Joe Bentivegna isn't going quietly.
In fact, the Fairfield eye doctor isn't going anywhere.
A little over 48 hours after withdrawing from the 4th Congressional District race -- his campaign derailed by a harangue with the head of the Fairfield Republican Town Committee -- Bentivegna declared himself back in the fold late Sunday night.
"There are too many people who want a clear choice at this convention for me to stay out any longer," Bentivegna wrote delegates to the state Republican convention by email.
"What is past is past and I'm not blaming anyone besides myself for what happened; however, I believe that this is a clear example of how our nominating process doesn't work and why we repetitively fail to find good candidates."
Bentivegna acknowledged calling Jamie Millington, chairman of the Fairfield Republican Town Committee, an expletive Thursday night during an endorsement session for Congress.
"At this point, I became upset and called him a corpulent (pig) f'er," Bentivegna told Hearst Connecticut Media Friday. "I have apologized for that."
Millington told Hearst that Bentivegna "went nuts" when he explained that delegates pledged to him could flip their allegiances to another candidate after the first round of voting at this week's convention.
"The whole room ended up going silent," Millington said. "I was so surprised that a congressional candidate would address the chairman of party and (endorsement session) that he just won with such profanity. I go, "This is disgraceful that you would even use that language here.' I said something like, `This is why you're not going to be a viable candidate.' "
The majority of RTC members -- Bentivegna put the number at 30 and Millington put it at 29 -- voted to endorse Bentivegna Thursday night. GOP favorite Dan Debicella, who was not present, claimed 24 votes.
Under the winner-take-all system used by Fairfield, the 17 delegates would presumptively cast their votes for Bentivegna at Friday's nominating convention.
Bentivegna needs 15 percent of the 221 total delegates to qualify for an August primary against Debicella, who is the frontrunner and was the GOP nominee in 2010 against Democratic incumbent Jim Himes.
Here is the text of Bentivegna's email to delegates:
Dear Delegate, Read Full Article
It's been a crazy weekend for me and my campaign and I want to let you know everything that's occurred from my perspective so you can make the best judgement at the convention.
Last week I focused on winning the vote of the Fairfield RTC. The Fairfield RTC changed its rules this year to bind its delegates. With the support of Fairfield, I knew that I would have enough committed delegates to Primary. Working hard, calling texting and e-mailing each RTC member, I had memorized everyone's name in the room. The vote came out 30 to 24 in my favor. I was simply ecstatic as I knew there would be a Primary, which I would win, and then go on to defeat Jim Himes in the fall.
After the meeting my campaign manager, Tyler Carlisle, went up to Jamie Millington (the Fairfield RTC Chair who had dedicated himself to working against me) to confirm that the binding endorsement on the first ballot and to get it in writing. I shortly joined the conversation and Jamie informed me with a smirk that the Fairfield delegates would all be "switching" from me to Debicella. We quickly began shouting at each other and I called him a profanity, at which point he stormed out of the room screaming.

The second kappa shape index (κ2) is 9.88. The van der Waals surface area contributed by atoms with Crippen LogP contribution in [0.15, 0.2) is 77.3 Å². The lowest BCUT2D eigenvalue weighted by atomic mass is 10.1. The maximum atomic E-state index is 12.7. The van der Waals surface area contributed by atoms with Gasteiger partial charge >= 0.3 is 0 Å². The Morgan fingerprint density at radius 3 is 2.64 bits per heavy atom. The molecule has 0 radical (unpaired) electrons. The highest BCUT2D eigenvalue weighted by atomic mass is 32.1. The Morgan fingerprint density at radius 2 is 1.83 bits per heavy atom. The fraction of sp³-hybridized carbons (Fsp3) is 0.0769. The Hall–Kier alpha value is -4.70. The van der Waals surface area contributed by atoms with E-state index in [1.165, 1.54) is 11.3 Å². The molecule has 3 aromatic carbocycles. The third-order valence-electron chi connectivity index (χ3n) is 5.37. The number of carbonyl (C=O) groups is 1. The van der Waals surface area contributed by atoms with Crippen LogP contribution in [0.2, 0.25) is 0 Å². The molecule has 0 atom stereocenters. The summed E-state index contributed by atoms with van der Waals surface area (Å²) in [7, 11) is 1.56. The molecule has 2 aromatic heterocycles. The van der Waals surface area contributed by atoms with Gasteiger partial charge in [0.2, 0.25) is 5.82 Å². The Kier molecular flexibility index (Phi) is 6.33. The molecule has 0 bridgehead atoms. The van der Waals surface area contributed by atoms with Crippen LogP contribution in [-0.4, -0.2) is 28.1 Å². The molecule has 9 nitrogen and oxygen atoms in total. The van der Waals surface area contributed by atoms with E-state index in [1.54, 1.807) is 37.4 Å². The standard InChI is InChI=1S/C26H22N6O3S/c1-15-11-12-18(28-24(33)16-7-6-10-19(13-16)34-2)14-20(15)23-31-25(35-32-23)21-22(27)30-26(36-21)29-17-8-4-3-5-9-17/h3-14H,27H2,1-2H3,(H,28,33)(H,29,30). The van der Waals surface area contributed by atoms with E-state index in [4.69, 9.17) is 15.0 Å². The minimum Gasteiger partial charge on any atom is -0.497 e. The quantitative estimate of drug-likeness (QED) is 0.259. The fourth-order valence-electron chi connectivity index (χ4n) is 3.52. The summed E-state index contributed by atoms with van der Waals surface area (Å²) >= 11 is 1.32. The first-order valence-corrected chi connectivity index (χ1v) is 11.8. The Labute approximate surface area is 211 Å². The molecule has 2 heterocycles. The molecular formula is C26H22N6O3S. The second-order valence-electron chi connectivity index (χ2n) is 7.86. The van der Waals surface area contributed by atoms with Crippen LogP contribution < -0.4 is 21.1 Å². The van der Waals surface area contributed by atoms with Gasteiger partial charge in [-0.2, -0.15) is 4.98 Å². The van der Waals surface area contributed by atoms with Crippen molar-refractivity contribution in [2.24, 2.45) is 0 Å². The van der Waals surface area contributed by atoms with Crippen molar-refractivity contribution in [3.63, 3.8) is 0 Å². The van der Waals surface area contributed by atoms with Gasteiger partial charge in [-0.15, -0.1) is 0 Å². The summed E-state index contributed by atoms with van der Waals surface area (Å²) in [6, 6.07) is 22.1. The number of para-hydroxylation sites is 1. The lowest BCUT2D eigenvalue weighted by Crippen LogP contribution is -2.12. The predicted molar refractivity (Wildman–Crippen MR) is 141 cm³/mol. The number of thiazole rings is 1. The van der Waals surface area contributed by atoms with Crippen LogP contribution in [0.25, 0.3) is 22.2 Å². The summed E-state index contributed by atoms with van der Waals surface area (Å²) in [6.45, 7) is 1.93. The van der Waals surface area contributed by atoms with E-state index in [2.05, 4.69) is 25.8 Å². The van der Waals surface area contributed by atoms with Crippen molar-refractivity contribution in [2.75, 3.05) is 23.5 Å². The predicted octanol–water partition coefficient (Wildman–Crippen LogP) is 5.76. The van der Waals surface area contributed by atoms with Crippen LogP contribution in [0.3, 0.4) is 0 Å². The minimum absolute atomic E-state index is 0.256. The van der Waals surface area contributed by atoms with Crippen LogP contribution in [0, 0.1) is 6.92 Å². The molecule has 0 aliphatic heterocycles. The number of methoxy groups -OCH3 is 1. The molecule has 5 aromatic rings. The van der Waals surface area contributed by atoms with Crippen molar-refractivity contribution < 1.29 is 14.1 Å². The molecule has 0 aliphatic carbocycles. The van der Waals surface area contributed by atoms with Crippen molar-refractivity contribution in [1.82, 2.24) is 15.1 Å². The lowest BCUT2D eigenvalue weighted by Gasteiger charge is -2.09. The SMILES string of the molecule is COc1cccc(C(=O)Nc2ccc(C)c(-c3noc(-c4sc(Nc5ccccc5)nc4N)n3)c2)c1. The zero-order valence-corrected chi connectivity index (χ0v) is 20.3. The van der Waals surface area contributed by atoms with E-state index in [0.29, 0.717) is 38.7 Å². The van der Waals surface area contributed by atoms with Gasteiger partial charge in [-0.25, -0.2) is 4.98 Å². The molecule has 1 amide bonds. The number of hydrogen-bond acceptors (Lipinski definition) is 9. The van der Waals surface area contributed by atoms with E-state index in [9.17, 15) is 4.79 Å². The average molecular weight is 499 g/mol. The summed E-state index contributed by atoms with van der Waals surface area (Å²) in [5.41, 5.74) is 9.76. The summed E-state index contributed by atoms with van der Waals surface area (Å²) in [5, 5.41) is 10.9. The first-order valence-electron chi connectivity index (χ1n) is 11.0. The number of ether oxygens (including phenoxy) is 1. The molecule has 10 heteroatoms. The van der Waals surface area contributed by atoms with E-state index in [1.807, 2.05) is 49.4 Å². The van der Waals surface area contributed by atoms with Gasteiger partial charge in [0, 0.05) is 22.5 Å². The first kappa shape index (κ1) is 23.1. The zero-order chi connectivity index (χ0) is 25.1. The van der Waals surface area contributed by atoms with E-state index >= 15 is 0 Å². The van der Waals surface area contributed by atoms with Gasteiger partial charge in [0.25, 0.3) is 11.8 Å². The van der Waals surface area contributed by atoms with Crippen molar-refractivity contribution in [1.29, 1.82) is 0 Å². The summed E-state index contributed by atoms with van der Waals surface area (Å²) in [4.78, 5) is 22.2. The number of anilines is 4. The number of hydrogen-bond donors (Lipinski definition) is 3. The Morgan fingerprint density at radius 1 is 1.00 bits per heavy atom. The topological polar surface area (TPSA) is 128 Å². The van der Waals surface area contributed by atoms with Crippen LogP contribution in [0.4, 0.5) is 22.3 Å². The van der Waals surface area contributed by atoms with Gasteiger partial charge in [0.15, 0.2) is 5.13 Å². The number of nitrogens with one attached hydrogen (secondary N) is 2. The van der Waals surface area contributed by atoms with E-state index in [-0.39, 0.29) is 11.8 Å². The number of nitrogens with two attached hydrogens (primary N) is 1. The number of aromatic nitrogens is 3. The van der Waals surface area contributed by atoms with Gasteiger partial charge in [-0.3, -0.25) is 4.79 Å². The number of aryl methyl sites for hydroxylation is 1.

I personally reached out to him to apologize that evening, but the next morning I was contacted by Neil Vigdor from CT News. It was clear that both Millington and Debicella's campaign had gone to the press with this incident to torpedo my campaign. Second I was forwarded an email from Millington to the Fairfield RTC saying that the delegates from Fairfield would hold a caucus at the convention to discuss "recent events" and change the binding endorsement. This effectively meant that I was guaranteed to lose the support of Fairfield's 17 delegates as 14 of them had previously endorsed Debicella. I had only won the town committee vote because of the rank-and-file members who were not convention delegates.
Put together, this assured me that I would not win the 15% required to Primary. After speaking with Jeff Wright (4th district vice-chair) I decided that it would be best for the Party for me to suspend my campaign.
What happened next was astounding. As news spread of the incident I received an incredible show of support. E-mails started pouring in from those I knew were with me, those who were undecided, and even those I thought were against me. The point of all the messages was clear -- first that these people thought what had happened to me was beyond unacceptable, second that there was a large group that sincerely wanted me to be our nominee against Jim Himes in the fall. This was far beyond the support I had originally imagined I had.
There are too many people who want a clear choice at this convention for me to stay out any longer. What is past is past and I'm not blaming anyone besides myself for what happened; however, I believe that this is a clear example of how our nominating process doesn't work and why we repetitively fail to find good candidates.